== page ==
One of the most frustrating things when I’m reading a web page with lots of ads is having it jerk me back and forth as ads disappear and reload and change sizes, sometimes even forcing me to scroll back to see a paragraph I hadn’t yet finished reading. This is generally the result of poor website design, but it appears on even some of the biggest and best-known websites.
I don’t usually object to seeing ads on a website, especially one I haven’t paid anything to view (such as a news site to which I don’t have a paid subscription). But the bouncing up and down as I scroll down the page is frustrating, to say the least.
There’s an easy solution, one that even I forget about sometimes. I use Apple’s Safari web browser most of the time. It has a feature called “Reader View” that eliminates all the ads and other distractions, showing just the text and key photos on the page in an easy-to-read column that scrolls smoothly down the screen, not a single jump in sight.
In the URL bar at the top of the page, at the far left end is a small four-bar icon (see photo) that toggles Reader View off and on. If you’ve never tried it, give it a shot right now on this page — it may revolutionize your pleasure in reading text- or ad-heavy sites. It’s not available on every web page out there — for instance, it doesn’t work on the home page of this site because that page is a collection of the most recent blog posts I’ve published. But click on any of those posts, and the Reader View becomes available.
But wait, there’s more! Once you’re in Reader View, a new icon, AA (two A’s in different sizes) appears at the right end of the URL bar. Click on that, and you’ll instantly have several options to customize how the Reader View appears — white, ivory, gray, or dark themes, as well as nine very readable fonts to choose from. And you can make the text smaller or larger by clicking one of the A’s at the top of the options! Very cool! My personal favorites for daytime reading are the ivory theme and the Georgia font. At night I prefer the gray theme. Whatever preferences you select, the next time you open a page in Reader View, it will default to the most recent choices you made.
You can also set your preferences in Safari to always open a particular webpage in Reader View. I don’t usually recommend that as I like to get a feeling for the page first. But if you regularly view a particular website and know you want the Reader View, go ahead and set your preferences accordingly. The Reader View preferences are set on a site-by-site basis rather than an across-the-board setting.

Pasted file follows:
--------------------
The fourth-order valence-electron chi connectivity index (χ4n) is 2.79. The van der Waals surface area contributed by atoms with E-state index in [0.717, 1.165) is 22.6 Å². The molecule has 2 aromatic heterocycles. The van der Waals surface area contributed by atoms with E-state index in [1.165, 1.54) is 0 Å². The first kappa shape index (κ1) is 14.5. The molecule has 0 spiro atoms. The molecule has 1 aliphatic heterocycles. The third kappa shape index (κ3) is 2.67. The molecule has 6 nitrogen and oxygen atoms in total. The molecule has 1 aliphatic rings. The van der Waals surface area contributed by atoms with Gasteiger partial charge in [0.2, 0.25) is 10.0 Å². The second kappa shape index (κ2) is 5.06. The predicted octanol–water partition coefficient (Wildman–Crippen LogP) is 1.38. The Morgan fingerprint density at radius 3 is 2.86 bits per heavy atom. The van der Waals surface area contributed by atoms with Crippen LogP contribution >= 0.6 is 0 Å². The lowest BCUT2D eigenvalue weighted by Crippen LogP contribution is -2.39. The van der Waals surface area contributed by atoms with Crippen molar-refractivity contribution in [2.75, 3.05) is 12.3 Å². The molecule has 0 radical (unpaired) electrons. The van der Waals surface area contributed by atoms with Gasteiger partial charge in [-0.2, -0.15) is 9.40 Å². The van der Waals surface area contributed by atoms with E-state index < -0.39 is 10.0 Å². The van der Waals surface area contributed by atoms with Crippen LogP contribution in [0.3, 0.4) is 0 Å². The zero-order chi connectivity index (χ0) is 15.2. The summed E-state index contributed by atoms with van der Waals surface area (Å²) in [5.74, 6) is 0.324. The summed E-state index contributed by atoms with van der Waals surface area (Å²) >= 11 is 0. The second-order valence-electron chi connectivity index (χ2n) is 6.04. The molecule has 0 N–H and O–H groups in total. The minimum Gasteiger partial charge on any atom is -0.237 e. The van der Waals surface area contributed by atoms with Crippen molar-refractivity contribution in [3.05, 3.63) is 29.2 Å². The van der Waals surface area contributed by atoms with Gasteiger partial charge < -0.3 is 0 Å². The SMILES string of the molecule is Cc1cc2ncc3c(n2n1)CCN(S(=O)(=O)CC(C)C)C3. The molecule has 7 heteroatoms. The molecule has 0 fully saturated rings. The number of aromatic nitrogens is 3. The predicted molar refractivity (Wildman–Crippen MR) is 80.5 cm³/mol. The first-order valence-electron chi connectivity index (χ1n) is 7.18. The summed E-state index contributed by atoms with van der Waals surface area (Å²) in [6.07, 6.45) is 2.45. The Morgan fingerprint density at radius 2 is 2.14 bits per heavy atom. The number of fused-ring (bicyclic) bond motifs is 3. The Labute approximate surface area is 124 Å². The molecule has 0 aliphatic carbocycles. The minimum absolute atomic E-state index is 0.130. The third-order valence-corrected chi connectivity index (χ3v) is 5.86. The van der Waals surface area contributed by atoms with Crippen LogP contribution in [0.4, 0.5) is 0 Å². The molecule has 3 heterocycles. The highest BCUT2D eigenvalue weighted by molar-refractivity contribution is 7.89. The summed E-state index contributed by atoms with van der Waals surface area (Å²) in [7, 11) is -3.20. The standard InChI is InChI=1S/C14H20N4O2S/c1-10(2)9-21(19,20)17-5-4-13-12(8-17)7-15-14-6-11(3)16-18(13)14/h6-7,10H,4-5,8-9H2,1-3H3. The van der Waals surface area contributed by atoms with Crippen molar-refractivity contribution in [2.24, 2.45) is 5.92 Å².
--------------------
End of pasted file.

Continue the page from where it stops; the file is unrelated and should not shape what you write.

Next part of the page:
To exit Reader View, click somewhere on either the side of the page away from the text, or click again on the Reader View icon at the left end of the URL bar.
On the iPhone and iPad, you have the same options for Reader View, but they’re accessed slightly differently. Instead of the four-bar icon at the left end of the URL bar, it is the AA (two A’s in different sizes). Click it to open a dialog box with all the options to set it up the way you like, just like on your desktop. You can go directly to Reader View by holding your finger for a second on the AA icon, and you’ll instantly be switched to Reader View without having to reselect any options.
If you use the Google Chrome browser instead of Safari, Reader View is also available but must be installed as an extension in Chrome. Go to the Chrome Web Store and search for “Reader View.” The one I use is called “Best Reader View.” After installing it, it will show on-screen tips for activating and customizing it. It’s not as straightforward or transparent as it is in Safari (apparently Google isn’t thrilled about you bypassing ads — imagine that). However, it is still worth having as a tool for reading text-heavy or ad-heavy pages.
For Firefox users, click the icon with three vertical dots (see photo), then select Reader View. Not quite as tricky as Chrome, but it gives you the same options from there as Safari.
Bonus Tip for Safari Users on iPhone and iPad
Sometimes you get to the bottom of a lengthy page, and you want to go back to the top of the page. On your desktop computer, you can hit the Home button, and you’re instantly transported to the top of the page. It’s just as easy on your iPad or iPhone if you remember this little tip: use your finger to start scrolling up just long enough to show the menu bars again (if they’re not already showing), then tap a finger on the time at the top left of your screen. Ta-Da! You’re instantly transported back to the top of the page. That also works in many other apps on your Apple device.
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